Large, with conspicuous black, white and chestnut plumage. Common on lakes and waterways across Africa. Signature ringing call, often given by pairs in duet, is hailed as the ‘sound of Africa’. Fishes from waterside perch, plucking prey from surface with lunging talons. Also hunts waterfowl, and often pirates food from other birds such as the goliath heron. An experienced adult needs only 10 minutes hunting per day to meet its nutritional needs.
2 Martial eagle (Polemaetus bellicosus)
Africa’s largest eagle, on average, with a wingspan that may reach 2.2m. A savannah species that takes guinea fowl, monitor lizards and mammals up to the size of small antelope. In soaring flight, shows broad, vulture-like wings, and white belly that contrasts with otherwise dark underside. Immature paler, with white head. Widespread but nowhere common. Often perches in very top of acacia, showing short crest. Declining in all but protected areas.
3 Booted eagle (Hieraaetus pennatus)
Small eagle that appears from October to March; migrant from Europe but also has separate resident population in south-west. Inhabits hilly regions, from arid country to woodland. Two colour phases: one all-brown; the other pale below. Captures birds in dashing aerial pursuit and small mammals on ground.
4 Long-crested eagle (Lophaetus occipitalis)
All-dark medium-sized eagle identified by long, floppy crest. Found in well-watered woodland areas, often beside clearings or along road verges. Feeds largely on small rodents. Perches in dead trees or on telegraph poles, dropping onto prey below. In flight, shows striking white primary patches on its wings.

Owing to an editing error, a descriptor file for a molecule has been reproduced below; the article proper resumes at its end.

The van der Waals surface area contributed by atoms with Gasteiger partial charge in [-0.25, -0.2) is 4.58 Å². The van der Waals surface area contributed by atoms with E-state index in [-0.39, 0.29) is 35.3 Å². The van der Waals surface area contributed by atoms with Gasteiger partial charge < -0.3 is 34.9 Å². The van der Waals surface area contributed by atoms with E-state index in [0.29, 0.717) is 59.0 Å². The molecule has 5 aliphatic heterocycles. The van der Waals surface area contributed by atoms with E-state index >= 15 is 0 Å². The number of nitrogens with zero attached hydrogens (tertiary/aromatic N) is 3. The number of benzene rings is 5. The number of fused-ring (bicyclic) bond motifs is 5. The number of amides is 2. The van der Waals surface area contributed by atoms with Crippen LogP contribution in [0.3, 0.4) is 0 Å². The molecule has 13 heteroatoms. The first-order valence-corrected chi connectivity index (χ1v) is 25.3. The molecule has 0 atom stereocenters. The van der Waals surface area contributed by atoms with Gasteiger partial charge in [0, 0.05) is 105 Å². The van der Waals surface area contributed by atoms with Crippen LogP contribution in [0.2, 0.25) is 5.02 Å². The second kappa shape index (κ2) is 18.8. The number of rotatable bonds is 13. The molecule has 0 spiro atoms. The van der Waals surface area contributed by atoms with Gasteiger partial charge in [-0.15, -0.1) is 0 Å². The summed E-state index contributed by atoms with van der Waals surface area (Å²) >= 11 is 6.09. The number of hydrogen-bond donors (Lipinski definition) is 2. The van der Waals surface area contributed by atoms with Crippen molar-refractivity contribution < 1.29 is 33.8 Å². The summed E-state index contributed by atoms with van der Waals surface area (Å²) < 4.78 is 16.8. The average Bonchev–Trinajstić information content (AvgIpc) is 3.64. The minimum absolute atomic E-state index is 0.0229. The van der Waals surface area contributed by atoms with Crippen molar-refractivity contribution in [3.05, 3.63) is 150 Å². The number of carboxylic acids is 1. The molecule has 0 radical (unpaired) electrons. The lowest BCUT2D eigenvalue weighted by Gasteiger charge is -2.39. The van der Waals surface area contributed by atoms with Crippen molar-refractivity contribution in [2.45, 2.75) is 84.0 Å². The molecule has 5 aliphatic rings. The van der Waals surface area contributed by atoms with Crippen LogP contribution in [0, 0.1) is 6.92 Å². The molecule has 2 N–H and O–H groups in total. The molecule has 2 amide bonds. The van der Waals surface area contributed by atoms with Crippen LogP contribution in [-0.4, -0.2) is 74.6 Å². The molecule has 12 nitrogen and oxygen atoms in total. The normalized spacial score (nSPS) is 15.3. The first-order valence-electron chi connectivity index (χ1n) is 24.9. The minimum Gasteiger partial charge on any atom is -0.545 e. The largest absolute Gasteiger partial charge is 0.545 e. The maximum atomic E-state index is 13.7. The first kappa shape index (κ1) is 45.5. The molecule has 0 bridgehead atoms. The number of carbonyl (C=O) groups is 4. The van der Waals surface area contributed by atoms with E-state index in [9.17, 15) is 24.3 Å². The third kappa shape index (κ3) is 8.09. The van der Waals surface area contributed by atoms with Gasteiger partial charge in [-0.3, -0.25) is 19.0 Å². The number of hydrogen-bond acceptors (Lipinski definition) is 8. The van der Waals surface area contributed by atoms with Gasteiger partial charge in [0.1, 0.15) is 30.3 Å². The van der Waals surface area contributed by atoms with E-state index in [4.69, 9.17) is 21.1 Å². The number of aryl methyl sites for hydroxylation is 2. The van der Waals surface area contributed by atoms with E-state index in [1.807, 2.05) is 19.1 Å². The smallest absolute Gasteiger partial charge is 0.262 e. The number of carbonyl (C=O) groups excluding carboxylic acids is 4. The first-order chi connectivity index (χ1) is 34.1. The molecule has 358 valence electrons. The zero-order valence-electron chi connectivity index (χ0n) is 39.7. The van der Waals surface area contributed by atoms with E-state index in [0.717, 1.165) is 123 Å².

5 Bateleur (Terathopius ecaudatus)
Medium-sized species, related to snake eagles. In flight, shows short tail, big head, long wings and tilting action. Adult has red face with harlequin plumage of black, white and chestnut. Juvenile all-brown but shares adult’s diagnostic shape. Wing tips project beyond tail when perched. Takes variety of prey and sometimes scavenges. Reputedly an expert at locating treed leopard kills. Found in savannah and open woodland, spending hours on the wing.
6 Tawny eagle (Aquila rapax)
Medium-large eagle, the most common of several brown species found across Africa’s savannah and woodland regions. Has a variety of plumages, from chocolate to sandy. A versatile predator, taking everything from insects to game birds and small mammals. Also scavenges, often joining vultures at a carcass. The similar steppe eagle, a winter visitor from Eurasia, can be distinguished by its generally darker plumage and longer yellow gape.
7 African hawk eagle (Aquila spilogaster)
Medium-sized eagle with dark upperparts and white underside. Widespread in woodland habitats, where often seen in pairs. A rapacious predator, capturing birds and mammals from guinea fowl to scrub hares, both on the ground and among trees. In soaring flight, shows contrasting black and white underwings.
8 Verreaux’s eagle (Aquila verreauxii)
Very large species, known in southern Africa as black eagle and closely related to golden eagle of northern hemisphere. All-black, except for white rump, white ‘V’ on back, and bright yellow feet and bill. In flight, shows pale primary patches and distinctive wing shape, bulging out from a narrow base. Lives only in mountainous or rocky terrain, feeding mostly on hyraxes, which it captures by flying low over hillsides. Pairs often soar and hunt together.
9 Crowned eagle (Stephanoaetus coronatus)
Almost as big as martial eagle but with shorter wings as adaptation to forest hunting. Widespread but elusive, frequenting tropical rainforest and woodland with large trees. Plumage heavily barred, with crested head and chestnut underwings. Formidable predator, using massive talons to capture monkeys in forest canopy. Also takes large birds, plus terrestrial mammals up to size of duiker and even domestic cats.
10 Brown snake eagle (Circaetus cinereus)
Largest of five snake eagle species. All-brown, with large owl-like head, bare legs and piercing yellow eye. Widespread in woodland savannah regions. Perches conspicuously in bare trees, scanning ground for prey. Swoops on snakes and other reptiles. May tackle 1.5m mambas and cobras. In flight, shows paler underwings than other brown eagles.